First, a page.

AGG_Swith1(config)#spanning-tree vlan 1 root primary.

Using a similar syntax, we can make the other switch the secondary root bridge for the network.

AGG_Swith2(config)#spanning-tree vlan 1 root secondary.

With the right root bridges set, the new blocking ports on the switches would be as shown below;

Layer2-4

Now, we have traffic flowing in the right direction (higher capacity switches and links are being used) and we also have some form of redundancy on the switches. However, if we closely look at the diagram, we would see that almost half of the inter switch links are still in blocking mode, and this means that unless there is something wrong with the network, these links would never be used. Again, this is not cost effective and in some cases, we might even be overloading the primary links that are carrying traffic. Typically, this is the case with Active/Standby redundancy.

Active/Active Redundancy on a Layer 2 Switched Network

For Active/Active redundancy in an L2 switched network, we have to separate the spanning tree domains. The goal here is to alternate the root bridges so that each core device (the aggregation switch in this case) is the root bridge for a particular instance. That way, different links would be in blocking mode for different instances of the spanning tree protocol. Using this kind of configuration, the network would look like this:

Layer2-5

Here we can see that for instance 1, a different sets of ports (shown with red stars) are in blocking mode, while a totally different set of ports are in blocking mode for instance 2. This means that the ports that were blocking in instance 1 are forwarding in instance 2. So, all the ports are being used. However, if one of the aggregation switches fails, then the other aggregation switch becomes the root bridge for both instances and then we would go back to the scenario in the previous diagram.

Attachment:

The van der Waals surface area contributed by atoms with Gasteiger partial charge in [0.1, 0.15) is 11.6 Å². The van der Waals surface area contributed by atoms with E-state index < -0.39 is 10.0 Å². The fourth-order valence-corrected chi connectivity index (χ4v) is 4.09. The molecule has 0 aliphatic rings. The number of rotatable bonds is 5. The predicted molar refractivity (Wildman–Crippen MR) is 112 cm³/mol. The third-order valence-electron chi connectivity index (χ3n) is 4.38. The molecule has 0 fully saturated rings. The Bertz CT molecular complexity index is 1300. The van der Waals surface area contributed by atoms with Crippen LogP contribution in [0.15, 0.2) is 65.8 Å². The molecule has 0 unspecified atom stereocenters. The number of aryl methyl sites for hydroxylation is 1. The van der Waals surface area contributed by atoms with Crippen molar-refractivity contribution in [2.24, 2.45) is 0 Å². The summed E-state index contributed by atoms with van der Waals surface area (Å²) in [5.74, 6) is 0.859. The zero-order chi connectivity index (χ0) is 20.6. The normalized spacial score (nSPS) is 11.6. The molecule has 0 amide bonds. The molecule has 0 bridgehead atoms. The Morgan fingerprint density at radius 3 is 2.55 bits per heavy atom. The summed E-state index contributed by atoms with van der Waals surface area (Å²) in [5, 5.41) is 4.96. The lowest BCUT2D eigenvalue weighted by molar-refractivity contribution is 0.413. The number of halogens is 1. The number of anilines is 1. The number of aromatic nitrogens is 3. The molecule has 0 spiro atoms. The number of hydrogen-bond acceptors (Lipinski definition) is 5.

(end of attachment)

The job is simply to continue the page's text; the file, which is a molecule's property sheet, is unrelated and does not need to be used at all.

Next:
Okay, that sounds a lot better. But how do we implement these “instances” in our L2 network? One word – VLANS! Yes, with VLANs, we can run multiple instances of STP. In Cisco terms, this is called Per Vlan Spanning Tree Protocol (PVST), and in this variation of STP, each VLAN runs its own instance of spanning tree. Assuming we have two vlans (10 and 20), the configuration on the aggregation switches to support PVST would look like this:

AGG_Swith1(config)#spanning-tree vlan 10 root primary.

AGG_Swith1(config)#spanning-tree vlan 20 root secondary.

And on the second aggregation switch, we would have;

AGG_Swith2(config)#spanning-tree vlan 10 root secondary.

AGG_Swith2(config)#spanning-tree vlan 20 root primary.

PVST is all kinds of cool but it is only a Cisco Proprietary protocol. So what happens when we need active/active redundancy in non-Cisco switches? Or what if we need our Cisco switches to interconnect with other vendors that do not support PVST? Well, thankfully, the IEEE has not left us hanging, there is the Multiple Spanning Tree (IEEE 802.1s,) a variation of the original 802.1D, which can be used to run multiple instances of spanning tree on a switch.

MST ensures that there is backwards compatibility with original STP by using the same BPDUs for all instances of STP running in the region. From a bandwidth perspective, this is also more effective than PVST. You can find more details about MST here.

So in this article, we started taking a deep(er) look at redundancy at the data link later of the OSI model. We examined how the spanning tree protocol affects Layer 2 redundancy. We looked at how a single instance of STP gives Active/standby redundancy in a switched domain. Finally, we looked at how we can achieve Active/Active redundancy using multiple instances of STP either through Cisco’s Per VLAN spanning Tree protocol, or through the IEEE’s Multiple Spanning Tree Protocol (802.1s)

In the next article, we will continue our deep dive by looking at how we can achieve more Active/Active redundancy by bundling using link aggregation and switch stacking technologies.

Thank you so much for reading and I look forward to writing the next article in this series. As usual, feel free to drop your thoughts and questions using the comment box. See you soon!